B) I also made gravy. Because I am southern. It was awesome.

I have eaten enough of these to choke a hippo tonight.On the subject of Tater Tots:
A) Much like Wayne Newton with pasta, I always make too much.
B) If you are going to bake them (because, like me, you don't want to start a grease fire in your hovel), for god's sake, broil them for a couple of minutes or they're really just soggy potato lumps.
C) Though they run the risk of moving into Overrated territory, I love that Tater Tots are showing up on a lot of local bar menus. They are great drunk food.

On the subject of Scotch:
A) I like it.
B) A lot.

On the subject of Holy Shit, This Is Rad:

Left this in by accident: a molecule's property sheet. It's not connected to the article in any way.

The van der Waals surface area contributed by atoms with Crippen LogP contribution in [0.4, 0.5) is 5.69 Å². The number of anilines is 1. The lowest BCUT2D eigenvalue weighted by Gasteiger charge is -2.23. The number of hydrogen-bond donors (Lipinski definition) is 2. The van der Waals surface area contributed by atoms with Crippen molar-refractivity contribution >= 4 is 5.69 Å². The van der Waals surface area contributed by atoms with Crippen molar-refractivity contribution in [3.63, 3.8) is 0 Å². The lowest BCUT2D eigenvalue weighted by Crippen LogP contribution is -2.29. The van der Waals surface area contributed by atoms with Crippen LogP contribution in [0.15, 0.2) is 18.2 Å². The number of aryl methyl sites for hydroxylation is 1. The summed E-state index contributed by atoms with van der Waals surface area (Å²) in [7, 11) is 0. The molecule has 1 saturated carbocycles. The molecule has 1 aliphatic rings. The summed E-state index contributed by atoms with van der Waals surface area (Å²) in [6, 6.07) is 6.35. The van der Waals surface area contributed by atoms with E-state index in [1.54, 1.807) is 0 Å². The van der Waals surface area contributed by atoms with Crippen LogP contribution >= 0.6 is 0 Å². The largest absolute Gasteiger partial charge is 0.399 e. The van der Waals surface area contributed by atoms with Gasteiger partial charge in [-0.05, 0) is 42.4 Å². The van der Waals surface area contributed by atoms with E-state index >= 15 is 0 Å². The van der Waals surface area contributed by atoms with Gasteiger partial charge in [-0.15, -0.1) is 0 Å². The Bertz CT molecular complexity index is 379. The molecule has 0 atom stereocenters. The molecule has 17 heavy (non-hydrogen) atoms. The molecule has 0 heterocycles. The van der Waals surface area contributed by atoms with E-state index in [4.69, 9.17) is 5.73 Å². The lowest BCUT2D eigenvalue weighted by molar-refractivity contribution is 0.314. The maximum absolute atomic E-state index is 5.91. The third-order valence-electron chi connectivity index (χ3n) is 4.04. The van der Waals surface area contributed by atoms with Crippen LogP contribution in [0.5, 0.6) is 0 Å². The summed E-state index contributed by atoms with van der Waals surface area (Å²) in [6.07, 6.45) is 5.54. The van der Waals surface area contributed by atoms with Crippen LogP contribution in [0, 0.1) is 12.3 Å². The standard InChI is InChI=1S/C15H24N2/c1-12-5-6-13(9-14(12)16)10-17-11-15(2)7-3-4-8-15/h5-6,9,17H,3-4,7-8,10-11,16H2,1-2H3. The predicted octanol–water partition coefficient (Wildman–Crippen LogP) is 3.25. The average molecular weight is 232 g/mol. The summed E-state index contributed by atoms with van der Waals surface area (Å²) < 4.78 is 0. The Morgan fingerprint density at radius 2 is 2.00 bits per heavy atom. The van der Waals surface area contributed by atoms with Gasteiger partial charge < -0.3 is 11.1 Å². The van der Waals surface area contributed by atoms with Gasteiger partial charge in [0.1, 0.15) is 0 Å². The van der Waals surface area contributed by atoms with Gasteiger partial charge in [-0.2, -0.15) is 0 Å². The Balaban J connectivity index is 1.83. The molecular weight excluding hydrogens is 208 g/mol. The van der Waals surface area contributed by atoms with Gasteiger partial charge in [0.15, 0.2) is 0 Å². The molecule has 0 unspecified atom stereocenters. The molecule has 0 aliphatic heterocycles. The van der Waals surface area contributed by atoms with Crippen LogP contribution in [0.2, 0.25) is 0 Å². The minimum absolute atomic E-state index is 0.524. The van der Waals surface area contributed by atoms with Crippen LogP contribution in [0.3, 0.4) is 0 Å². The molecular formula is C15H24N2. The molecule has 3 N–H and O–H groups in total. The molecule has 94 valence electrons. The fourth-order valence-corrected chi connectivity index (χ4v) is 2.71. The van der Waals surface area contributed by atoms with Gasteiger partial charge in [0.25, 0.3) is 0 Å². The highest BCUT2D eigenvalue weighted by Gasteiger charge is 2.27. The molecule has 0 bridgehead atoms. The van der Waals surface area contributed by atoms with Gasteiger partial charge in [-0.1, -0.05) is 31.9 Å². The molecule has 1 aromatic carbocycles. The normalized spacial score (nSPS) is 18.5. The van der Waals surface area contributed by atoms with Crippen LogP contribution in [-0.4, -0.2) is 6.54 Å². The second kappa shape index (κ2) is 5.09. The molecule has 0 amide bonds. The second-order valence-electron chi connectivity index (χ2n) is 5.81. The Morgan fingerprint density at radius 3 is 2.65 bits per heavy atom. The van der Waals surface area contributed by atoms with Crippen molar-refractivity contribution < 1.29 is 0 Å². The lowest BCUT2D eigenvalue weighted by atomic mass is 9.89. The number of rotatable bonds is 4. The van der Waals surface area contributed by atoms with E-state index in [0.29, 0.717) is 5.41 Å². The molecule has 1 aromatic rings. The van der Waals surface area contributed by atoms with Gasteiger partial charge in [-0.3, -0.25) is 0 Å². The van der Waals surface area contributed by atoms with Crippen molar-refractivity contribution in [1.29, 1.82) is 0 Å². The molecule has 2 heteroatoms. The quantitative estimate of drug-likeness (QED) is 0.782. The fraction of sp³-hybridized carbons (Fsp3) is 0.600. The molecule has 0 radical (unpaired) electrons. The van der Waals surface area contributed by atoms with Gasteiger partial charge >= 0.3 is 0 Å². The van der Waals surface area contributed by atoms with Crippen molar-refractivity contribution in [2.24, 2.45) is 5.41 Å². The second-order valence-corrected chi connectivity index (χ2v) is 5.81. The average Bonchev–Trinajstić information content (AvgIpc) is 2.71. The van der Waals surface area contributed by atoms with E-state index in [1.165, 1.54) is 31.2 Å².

A) Holy shit, this is rad.

Repeated viewings of Bridezillas with said fiancee over the past few weeks (which is doing wonders for my masculinity, let me tell you) have led me to the conclusion that Women Must Be Stopped. Honestly. It seems like half of these cows are only getting married so they can treat their best friends like slaves for a few weeks.

I LOVE HOOLIGANISM! Oi! Oi! Oi!Within hours of declaring that I was arbitrarily supporting West Ham United FC (though not actually watching soccer, as it bores me to tears) for the sole reason that Steve Harris of Iron Maiden is a huge fan, their supporters got into a riot with Millwall supporters. Which delights me to no end, because while I don't really care about soccer, I really love hooliganism.

It turns out none of the things I've had to say have moved me enough to write a full blog entry. So you get these dregs. Hope you're happy.